Po­lit­i­cal chills across the con­ti­nent

The old party or­der is in a state of flux in Europe, ar­gues Bren­dan Keenan.

Irish Independent - Business Week - - FRONT PAGE - Bren­dan Keenan

THE win­ter of our dis­con­tent. The tor­rent of Shake­speare to com­mem­o­rate his 400th an­niver­sary is full of re­minders of how many of his phrases have come down the cen­turies into ev­ery­day use .

But Richard wasn’t talk­ing about the sea­son; he was talk­ing about the mood. Present global dis­con­tents are cast­ing a chill in­deed; un­warmed as yet by any son of York. In­stead, we have Don­ald Trump.

And Marine le Pen, Al­ter­na­tive fur Deutsch­land and, some would say, Jeremy Cor­byn. As for our­selves, what about Mick Wal­lace, Pearse Do­herty or, as they are be­com­ing known, the Healys-Rae? Well, maybe not.

That’s the trou­ble with the dis­con­tent. There is no doubt that it ex­ists and is wide­spread. But “dis­con­tents” might be a bet­ter word. There are many dif­fer­ent kinds. The key ques­tion is whether they all have the same causes.

You may have seen last week’s anal­y­sis by Wolf­gang Mun­chau in the ‘Fi­nan­cial Times’, about the trou­bles be­set­ting Europe’s grand coali­tions – a sub­ject bound to catch any pass­ing Ir­ish eye.

There are sev­eral of th­ese ar­range­ments where the two largest par­ties, with or without oth­ers, co­a­lesce to se­cure a ma­jor­ity in par­lia­ment. In Aus­tria, they have done it for decades.

Ger­many’s is more re­cent, although not the first of its kind. Mr Mun­chau notes that the loss of pop­u­lar­ity for th­ese grand coali­tions means that the to­tal vote of the largest par­ties is fall­ing. In some cases, they risk not be­ing able to com­mand a ma­jor­ity in fu­ture, even to­gether. It is also the case that the smaller of the two par­ties tends to lose the most.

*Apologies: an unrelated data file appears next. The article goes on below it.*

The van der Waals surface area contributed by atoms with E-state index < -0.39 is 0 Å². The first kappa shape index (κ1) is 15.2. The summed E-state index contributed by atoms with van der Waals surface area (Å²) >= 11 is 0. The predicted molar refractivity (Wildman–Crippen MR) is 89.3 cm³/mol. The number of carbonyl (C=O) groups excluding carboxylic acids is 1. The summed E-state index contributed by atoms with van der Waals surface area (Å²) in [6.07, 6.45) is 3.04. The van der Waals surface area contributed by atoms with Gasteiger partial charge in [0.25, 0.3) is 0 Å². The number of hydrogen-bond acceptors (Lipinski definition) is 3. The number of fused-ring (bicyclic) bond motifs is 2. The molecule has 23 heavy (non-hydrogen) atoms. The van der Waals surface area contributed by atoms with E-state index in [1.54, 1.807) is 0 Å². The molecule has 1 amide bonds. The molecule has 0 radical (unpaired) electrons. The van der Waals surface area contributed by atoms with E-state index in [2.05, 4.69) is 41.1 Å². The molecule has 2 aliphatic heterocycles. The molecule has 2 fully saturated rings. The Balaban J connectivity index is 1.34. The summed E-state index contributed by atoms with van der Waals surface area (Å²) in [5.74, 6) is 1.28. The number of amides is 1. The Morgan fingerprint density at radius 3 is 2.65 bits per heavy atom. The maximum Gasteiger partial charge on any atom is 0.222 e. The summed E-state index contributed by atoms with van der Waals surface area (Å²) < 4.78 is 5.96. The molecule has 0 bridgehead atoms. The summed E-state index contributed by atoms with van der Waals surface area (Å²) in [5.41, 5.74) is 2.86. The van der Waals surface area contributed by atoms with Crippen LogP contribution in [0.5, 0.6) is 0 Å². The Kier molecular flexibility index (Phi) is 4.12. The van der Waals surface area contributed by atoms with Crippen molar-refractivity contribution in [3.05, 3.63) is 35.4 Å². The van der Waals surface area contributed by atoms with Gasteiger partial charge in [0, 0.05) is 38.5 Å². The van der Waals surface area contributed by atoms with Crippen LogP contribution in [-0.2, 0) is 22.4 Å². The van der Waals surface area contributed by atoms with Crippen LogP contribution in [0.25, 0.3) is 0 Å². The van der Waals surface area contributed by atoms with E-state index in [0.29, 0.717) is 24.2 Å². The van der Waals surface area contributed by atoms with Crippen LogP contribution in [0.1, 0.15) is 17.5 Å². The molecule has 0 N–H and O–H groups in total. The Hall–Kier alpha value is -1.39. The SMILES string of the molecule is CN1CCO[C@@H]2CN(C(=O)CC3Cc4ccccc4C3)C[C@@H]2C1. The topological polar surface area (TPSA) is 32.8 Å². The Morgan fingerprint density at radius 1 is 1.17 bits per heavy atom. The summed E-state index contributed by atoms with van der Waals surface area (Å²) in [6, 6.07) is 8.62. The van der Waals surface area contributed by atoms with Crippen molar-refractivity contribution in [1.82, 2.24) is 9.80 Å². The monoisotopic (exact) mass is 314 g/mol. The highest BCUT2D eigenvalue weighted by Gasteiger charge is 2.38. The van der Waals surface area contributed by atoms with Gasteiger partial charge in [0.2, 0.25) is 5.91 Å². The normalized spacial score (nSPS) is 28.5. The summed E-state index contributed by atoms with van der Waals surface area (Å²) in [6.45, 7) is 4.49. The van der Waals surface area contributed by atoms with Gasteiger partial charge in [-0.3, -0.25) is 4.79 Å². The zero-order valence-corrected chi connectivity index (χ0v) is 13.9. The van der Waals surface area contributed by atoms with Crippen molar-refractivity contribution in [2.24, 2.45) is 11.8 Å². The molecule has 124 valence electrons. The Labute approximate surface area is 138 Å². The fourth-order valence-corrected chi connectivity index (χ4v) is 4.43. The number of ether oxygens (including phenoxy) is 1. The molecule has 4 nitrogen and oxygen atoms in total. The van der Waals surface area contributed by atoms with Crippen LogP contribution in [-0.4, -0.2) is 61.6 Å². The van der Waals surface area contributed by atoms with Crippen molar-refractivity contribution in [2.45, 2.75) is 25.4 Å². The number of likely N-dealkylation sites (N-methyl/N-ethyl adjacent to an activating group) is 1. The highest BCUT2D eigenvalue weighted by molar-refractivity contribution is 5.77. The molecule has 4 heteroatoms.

All very rel­e­vant to our own sit­u­a­tion, of course. There was some­thing a bit glib about the com­mon as­sump­tion that a grand coali­tion be­tween the two ma­jor par­ties was the best op­tion. The com­bi­na­tion of a large Dáil ma­jor­ity and the par­ties’ terror of los­ing pop­u­lar­ity might well have threat­ened weaker, less re­spon­si­ble gov­ern­ment than even the new, ad­mit­tedly shaky, ar­range­ments.

The sit­u­a­tion in the USA, where a two-party sys­tem seems to be set in the stone of Mount Rush­more, is dif­fer­ent again. Amer­i­cans have the best po­lit­i­cal lan­guage and I liked the com­ment of a Trump sup­porter that the coun­try needed “a junk­yard dog”. More alarm­ing per­haps is the ev­i­dence that the dis­con­tents are caus­ing whites to move to the right, as rep­re­sented by Mr Trump, and non­whites to the left, whether Clin­ton or Sanders.

There is no deny­ing that the dis­con­tent is wide­spread. Econ­o­mists are try­ing to iden­tify com­mon causes. The once un­touch­able icon of glob­al­i­sa­tion is com­ing un­der in­creas­ing scru­tiny as to who are the win­ners and the losers.

One of its early crit­ics was Prof Kevin O’Rourke of TCD and Ox­ford uni­ver­sity, who points out that, while glob­al­i­sa­tion has brought enor­mous ben­e­fits over­all, there is no au­to­matic, or even ob­vi­ous, mech­a­nism for com­pen­sat­ing the losers out of the gains of the win­ners.

This may ex­plain some of the erup­tion of con­cern about cor­po­rate tax avoid­ance. Multi­na­tional com­pa­nies are the big win­ners from glob­al­i­sa­tion but the same process makes it more dif­fi­cult for gov­ern­ments to ex­tract some of their gains for dis­tri­bu­tion to the losers.

Like­wise, the in­tense debate about the pro­posed EU/US trade deal known as TITP. Much of the crit­i­cism con­cen­trates on the un­cer­tainty about the ac­tual gains which would ac­crue.